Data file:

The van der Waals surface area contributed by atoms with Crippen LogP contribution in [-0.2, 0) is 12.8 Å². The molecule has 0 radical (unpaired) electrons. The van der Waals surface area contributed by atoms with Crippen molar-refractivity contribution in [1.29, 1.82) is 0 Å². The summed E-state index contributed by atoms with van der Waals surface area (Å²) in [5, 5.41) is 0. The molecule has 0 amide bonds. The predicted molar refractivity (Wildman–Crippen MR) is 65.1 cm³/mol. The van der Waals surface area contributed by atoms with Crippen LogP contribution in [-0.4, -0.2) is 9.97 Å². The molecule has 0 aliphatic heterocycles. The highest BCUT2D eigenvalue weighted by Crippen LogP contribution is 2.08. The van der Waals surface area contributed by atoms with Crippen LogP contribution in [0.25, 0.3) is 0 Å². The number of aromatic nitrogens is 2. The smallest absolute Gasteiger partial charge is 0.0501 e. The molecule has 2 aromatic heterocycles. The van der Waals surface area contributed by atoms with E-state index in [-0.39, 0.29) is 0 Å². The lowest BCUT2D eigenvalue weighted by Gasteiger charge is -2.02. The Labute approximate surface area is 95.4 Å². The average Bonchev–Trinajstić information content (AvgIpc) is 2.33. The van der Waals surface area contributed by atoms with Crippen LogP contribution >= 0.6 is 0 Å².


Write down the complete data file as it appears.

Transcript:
The van der Waals surface area contributed by atoms with Crippen LogP contribution in [-0.2, 0) is 12.8 Å². The molecule has 0 radical (unpaired) electrons. The van der Waals surface area contributed by atoms with Crippen molar-refractivity contribution in [1.29, 1.82) is 0 Å². The summed E-state index contributed by atoms with van der Waals surface area (Å²) in [5, 5.41) is 0. The molecule has 0 amide bonds. The predicted molar refractivity (Wildman–Crippen MR) is 65.1 cm³/mol. The van der Waals surface area contributed by atoms with Crippen LogP contribution in [-0.4, -0.2) is 9.97 Å². The molecule has 0 aliphatic heterocycles. The highest BCUT2D eigenvalue weighted by Crippen LogP contribution is 2.08. The van der Waals surface area contributed by atoms with Crippen LogP contribution in [0.25, 0.3) is 0 Å². The number of aromatic nitrogens is 2. The smallest absolute Gasteiger partial charge is 0.0501 e. The molecule has 2 aromatic heterocycles. The van der Waals surface area contributed by atoms with E-state index in [-0.39, 0.29) is 0 Å². The lowest BCUT2D eigenvalue weighted by Gasteiger charge is -2.02. The Labute approximate surface area is 95.4 Å². The average Bonchev–Trinajstić information content (AvgIpc) is 2.33. The van der Waals surface area contributed by atoms with Crippen LogP contribution >= 0.6 is 0 Å².